And worse: “we’re getting sick of going through all this, especially while you rich bastards who ‘run’ this place seem to spend most of your time riding around in your limousines and going to fancy restaurants. Meanwhile, we’re busting our asses in your shitty workplace just to survive. Why should you enjoy an opulent lifestyle on the basis of our work? We are going to expose these conditions and the falsity of your claim to treat your workers decently and with respect. We have a helluva lot more in common with each other than we do with you and we are going to rip the smily-face facade off your dysfunctional and abusive workplace ‘family.’ We are going to de-cloak your hidden abode.”
The bosses know very well that they are few and we (their subordinates) are many. They are threatened by the conflict between basic democratic and communitarian values and the remarkable concentration of wealth and power they enjoy within and beyond the workplace. They are displeased by the notion of us talking to each other about non-trivial matters within and beyond the workplace. They know that their power rests on their subordinates’ remaining ignorant and/or indifferent about the experience and conditions of their fellow workers. They want us to look no further than our own limited, individual cubicles, shopping carts, highway lanes, home pages, offices, truck cabs, computer screens, dwellings, automobiles, and telescreens. They want us atomized, fragmented, and alienated. They want us to wear class blinders that keep us focused vertically on our self-appointed job lords when we need to talk about our workplace issues. But that conversation is so much better and effective when it takes place horizontally, with our fellow subordinates, and when we remember that as far as the workers are concerned “an injury to one is an injury to all.”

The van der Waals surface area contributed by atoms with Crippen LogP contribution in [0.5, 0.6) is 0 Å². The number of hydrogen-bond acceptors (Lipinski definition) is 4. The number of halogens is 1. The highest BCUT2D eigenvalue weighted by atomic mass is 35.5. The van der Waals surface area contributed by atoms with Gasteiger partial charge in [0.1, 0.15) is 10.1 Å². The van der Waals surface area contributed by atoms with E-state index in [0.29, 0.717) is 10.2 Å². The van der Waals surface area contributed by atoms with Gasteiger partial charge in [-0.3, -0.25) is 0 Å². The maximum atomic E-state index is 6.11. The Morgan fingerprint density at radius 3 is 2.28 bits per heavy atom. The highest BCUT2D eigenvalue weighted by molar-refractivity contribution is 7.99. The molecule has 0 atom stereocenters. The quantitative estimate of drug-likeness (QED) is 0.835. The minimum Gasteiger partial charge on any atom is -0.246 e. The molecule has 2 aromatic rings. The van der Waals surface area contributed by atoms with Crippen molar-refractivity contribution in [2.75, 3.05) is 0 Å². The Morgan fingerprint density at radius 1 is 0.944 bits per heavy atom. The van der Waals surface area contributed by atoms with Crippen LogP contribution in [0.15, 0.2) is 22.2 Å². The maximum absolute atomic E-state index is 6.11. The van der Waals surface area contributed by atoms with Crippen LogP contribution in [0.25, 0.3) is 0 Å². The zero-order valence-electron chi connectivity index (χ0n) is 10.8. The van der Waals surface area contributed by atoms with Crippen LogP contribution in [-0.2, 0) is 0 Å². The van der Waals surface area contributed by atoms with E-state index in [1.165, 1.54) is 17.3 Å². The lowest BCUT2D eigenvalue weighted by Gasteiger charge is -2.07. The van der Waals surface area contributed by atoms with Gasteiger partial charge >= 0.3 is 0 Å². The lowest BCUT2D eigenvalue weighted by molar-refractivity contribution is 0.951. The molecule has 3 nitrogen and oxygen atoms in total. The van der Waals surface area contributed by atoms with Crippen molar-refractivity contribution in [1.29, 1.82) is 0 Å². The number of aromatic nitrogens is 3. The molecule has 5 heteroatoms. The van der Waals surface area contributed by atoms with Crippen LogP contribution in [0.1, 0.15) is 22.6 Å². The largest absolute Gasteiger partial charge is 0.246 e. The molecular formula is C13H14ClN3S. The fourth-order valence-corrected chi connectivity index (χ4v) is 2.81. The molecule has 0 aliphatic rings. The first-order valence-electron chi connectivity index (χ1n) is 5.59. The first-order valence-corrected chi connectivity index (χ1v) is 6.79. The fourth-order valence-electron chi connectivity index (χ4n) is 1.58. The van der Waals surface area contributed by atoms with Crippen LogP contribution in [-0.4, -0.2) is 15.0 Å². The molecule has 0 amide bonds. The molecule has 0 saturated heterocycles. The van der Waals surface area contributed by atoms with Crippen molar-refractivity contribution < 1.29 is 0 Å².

This is true off and on the job.